First-time buyer figures have reached record levels for the second year running, a new study has revealed.
The Yorkshire Building Society, who published the research, found that 353,436 buyers purchased their first property in 2019, representing around 51 per cent of the mortgage market.
This is compared to 2018, when a similar 353,130 first-time buyers climbed the first rung of the housing ladder – the previous highest level on record since 2007.
It means that almost twice as many first-time buyers secured a mortgage in 2019 as at the start of the financial crisis in 2008, when just 191,040 new buyers applied for a mortgage.
Commenting on the report, Strategic Economist Nitesh Patel said the overall trend is that figures are gradually approaching pre-financial crisis levels.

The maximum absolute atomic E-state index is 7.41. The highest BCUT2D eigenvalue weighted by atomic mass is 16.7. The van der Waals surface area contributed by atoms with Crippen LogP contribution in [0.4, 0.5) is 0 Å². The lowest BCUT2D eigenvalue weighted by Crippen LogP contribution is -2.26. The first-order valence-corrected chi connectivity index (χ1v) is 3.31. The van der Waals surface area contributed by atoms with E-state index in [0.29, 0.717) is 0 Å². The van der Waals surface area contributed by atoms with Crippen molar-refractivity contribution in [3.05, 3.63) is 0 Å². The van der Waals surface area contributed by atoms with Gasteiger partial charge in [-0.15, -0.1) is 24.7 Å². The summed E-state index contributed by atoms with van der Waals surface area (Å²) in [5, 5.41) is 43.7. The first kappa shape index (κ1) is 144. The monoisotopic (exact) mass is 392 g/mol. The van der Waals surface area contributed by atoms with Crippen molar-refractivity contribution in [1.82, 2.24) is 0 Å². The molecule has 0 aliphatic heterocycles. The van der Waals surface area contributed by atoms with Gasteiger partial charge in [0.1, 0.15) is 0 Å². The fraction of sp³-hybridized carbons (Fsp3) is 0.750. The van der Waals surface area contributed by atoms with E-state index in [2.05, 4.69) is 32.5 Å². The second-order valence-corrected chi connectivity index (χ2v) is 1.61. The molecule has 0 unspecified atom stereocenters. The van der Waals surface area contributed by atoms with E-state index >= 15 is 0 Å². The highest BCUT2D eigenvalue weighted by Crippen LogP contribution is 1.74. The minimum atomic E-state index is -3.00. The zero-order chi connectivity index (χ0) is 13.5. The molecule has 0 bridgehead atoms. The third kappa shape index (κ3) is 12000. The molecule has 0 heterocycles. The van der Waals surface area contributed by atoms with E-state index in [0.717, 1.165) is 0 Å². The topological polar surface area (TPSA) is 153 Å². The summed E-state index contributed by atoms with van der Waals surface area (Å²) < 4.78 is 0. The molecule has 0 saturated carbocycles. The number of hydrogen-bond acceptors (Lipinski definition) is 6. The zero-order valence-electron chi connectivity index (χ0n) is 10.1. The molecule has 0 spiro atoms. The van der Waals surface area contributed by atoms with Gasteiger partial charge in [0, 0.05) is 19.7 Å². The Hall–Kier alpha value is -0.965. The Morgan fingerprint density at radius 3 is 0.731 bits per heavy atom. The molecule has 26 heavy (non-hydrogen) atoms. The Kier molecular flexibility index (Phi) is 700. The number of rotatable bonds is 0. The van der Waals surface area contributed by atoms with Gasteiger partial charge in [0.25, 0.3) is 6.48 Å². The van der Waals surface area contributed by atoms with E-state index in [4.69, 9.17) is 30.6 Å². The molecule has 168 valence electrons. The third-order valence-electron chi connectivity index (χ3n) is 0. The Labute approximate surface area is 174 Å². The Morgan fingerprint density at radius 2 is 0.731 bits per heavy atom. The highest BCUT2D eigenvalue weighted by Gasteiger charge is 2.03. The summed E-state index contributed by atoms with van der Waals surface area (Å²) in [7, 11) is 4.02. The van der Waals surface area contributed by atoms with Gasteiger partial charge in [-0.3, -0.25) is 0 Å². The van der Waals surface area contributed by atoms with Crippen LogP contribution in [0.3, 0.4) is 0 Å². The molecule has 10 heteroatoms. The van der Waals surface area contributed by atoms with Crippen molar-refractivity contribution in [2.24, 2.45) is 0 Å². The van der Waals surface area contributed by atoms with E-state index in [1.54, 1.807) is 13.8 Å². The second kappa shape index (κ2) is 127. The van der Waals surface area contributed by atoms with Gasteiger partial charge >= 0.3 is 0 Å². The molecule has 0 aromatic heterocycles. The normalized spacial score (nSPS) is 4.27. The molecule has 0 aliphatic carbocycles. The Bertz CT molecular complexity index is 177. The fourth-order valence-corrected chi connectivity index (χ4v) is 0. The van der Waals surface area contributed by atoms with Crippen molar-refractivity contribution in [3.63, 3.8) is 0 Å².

“Even though the number of first-buyers has stayed pretty much the same as last year, it is still encouraging to see first-time buyers top 350,000 for the second year in a row,” he said.
“They also represent over half of all homes bought with a mortgage, meaning the first-time buyer mortgage market share is at its highest since 1995, when they bought 53 per cent of all mortgage-financed homes.”
The study also found that the average property price in London now stands at £415,618 – the most expensive anywhere in the UK.
It is followed by the South East, the highest region outside of the capital, where property prices average out at £264,097.
Despite sky-high prices in both regions, they are still popular choices among first-time buyers, who account for 12 per cent and 20 per cent of sales in each region respectively.
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